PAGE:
Chapter 13 vs. Chapter 7
Chapter 13 bankruptcy is a longer process than Chapter 7, which typically takes 6 months to process. In addition, it allows you to keep assets like your home, Chapter 7 bankruptcy requires you to liquidate (sell) many assets in order to pay your debts quickly.
Chapter 13 has the additional benefit of allowing your loan cosigners to avoid collections if bankruptcy settlements obligate you to repay the debt yourself. With Chapter 7 bankruptcy, cosigners on your debt are still obligated to pay.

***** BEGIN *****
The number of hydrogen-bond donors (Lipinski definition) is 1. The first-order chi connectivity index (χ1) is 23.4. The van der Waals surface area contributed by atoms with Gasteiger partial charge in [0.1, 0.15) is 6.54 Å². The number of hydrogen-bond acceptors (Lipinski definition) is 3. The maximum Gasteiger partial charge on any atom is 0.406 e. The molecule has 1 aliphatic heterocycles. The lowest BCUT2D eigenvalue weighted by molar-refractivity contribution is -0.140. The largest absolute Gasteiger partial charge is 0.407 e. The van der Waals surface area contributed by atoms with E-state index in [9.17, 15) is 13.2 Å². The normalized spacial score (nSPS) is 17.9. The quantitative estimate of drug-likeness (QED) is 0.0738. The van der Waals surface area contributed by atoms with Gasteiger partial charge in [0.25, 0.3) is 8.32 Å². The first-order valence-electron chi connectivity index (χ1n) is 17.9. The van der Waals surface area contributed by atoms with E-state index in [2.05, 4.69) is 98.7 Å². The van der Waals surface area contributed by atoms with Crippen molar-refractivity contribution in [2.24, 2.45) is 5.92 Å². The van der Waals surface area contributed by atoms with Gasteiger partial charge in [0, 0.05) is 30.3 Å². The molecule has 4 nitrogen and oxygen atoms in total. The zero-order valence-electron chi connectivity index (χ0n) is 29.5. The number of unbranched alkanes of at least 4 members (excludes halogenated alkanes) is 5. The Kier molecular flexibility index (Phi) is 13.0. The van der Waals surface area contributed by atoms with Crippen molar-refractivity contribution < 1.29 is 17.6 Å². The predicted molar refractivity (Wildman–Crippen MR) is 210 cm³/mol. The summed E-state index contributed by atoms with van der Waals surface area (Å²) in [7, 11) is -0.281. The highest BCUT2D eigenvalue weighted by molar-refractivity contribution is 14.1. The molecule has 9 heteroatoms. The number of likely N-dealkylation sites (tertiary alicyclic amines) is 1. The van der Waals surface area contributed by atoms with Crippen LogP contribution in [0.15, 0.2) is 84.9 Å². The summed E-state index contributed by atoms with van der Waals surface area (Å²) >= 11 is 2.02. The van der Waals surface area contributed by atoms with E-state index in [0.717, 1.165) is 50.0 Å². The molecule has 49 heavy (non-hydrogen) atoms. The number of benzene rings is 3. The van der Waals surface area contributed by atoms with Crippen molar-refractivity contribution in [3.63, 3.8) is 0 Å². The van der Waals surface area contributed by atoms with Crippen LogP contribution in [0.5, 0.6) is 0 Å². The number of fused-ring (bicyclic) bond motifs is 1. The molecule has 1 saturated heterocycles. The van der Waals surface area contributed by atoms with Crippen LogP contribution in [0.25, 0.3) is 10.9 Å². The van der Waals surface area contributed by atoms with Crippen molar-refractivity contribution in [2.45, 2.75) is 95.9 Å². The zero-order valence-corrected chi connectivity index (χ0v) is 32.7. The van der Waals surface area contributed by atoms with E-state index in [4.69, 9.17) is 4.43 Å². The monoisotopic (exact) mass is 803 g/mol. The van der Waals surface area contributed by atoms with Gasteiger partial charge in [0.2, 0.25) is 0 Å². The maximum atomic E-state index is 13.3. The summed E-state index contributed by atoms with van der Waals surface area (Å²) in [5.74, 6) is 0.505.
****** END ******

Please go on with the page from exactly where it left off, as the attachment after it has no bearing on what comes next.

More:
Despite the protections involved, Chapter 13 bankruptcy does include some disadvantages. The legal fees involved with Chapter 13 may be higher than those with Chapter 7, and you may be obligated to repay debts for years. Chapter 7 bankruptcy settlements, by contrast, end most debt obligations.
Bankruptcy is a serious decision that will impact your credit and financial health for years. Chapter 13 bankruptcies remain on your credit report for seven years, making it difficult to apply for additional credit for a long time.
Before filing for bankruptcy, you may want to consider other available options, such as credit counseling or debt management or resettlement. If you feel as though you have no other choice, contact me to learn more about making the process as painless as possible.